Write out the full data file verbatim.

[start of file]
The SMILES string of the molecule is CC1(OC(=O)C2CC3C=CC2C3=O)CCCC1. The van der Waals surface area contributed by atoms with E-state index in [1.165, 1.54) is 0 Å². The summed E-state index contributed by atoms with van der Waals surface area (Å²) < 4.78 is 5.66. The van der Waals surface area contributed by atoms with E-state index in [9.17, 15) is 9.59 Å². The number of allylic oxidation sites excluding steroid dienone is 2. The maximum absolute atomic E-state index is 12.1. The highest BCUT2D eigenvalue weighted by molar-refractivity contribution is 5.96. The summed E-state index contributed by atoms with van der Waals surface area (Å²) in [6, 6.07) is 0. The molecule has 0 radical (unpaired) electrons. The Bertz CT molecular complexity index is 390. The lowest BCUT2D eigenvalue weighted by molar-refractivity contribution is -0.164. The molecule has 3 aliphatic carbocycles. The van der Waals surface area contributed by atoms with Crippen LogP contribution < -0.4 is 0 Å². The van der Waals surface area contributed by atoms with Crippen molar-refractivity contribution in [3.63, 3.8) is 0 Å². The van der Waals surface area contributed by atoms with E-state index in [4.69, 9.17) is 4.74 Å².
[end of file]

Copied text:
The SMILES string of the molecule is CC1(OC(=O)C2CC3C=CC2C3=O)CCCC1. The van der Waals surface area contributed by atoms with E-state index in [1.165, 1.54) is 0 Å². The summed E-state index contributed by atoms with van der Waals surface area (Å²) < 4.78 is 5.66. The van der Waals surface area contributed by atoms with E-state index in [9.17, 15) is 9.59 Å². The number of allylic oxidation sites excluding steroid dienone is 2. The maximum absolute atomic E-state index is 12.1. The highest BCUT2D eigenvalue weighted by molar-refractivity contribution is 5.96. The summed E-state index contributed by atoms with van der Waals surface area (Å²) in [6, 6.07) is 0. The molecule has 0 radical (unpaired) electrons. The Bertz CT molecular complexity index is 390. The lowest BCUT2D eigenvalue weighted by molar-refractivity contribution is -0.164. The molecule has 3 aliphatic carbocycles. The van der Waals surface area contributed by atoms with Crippen LogP contribution < -0.4 is 0 Å². The van der Waals surface area contributed by atoms with Crippen molar-refractivity contribution in [3.63, 3.8) is 0 Å². The van der Waals surface area contributed by atoms with E-state index in [4.69, 9.17) is 4.74 Å².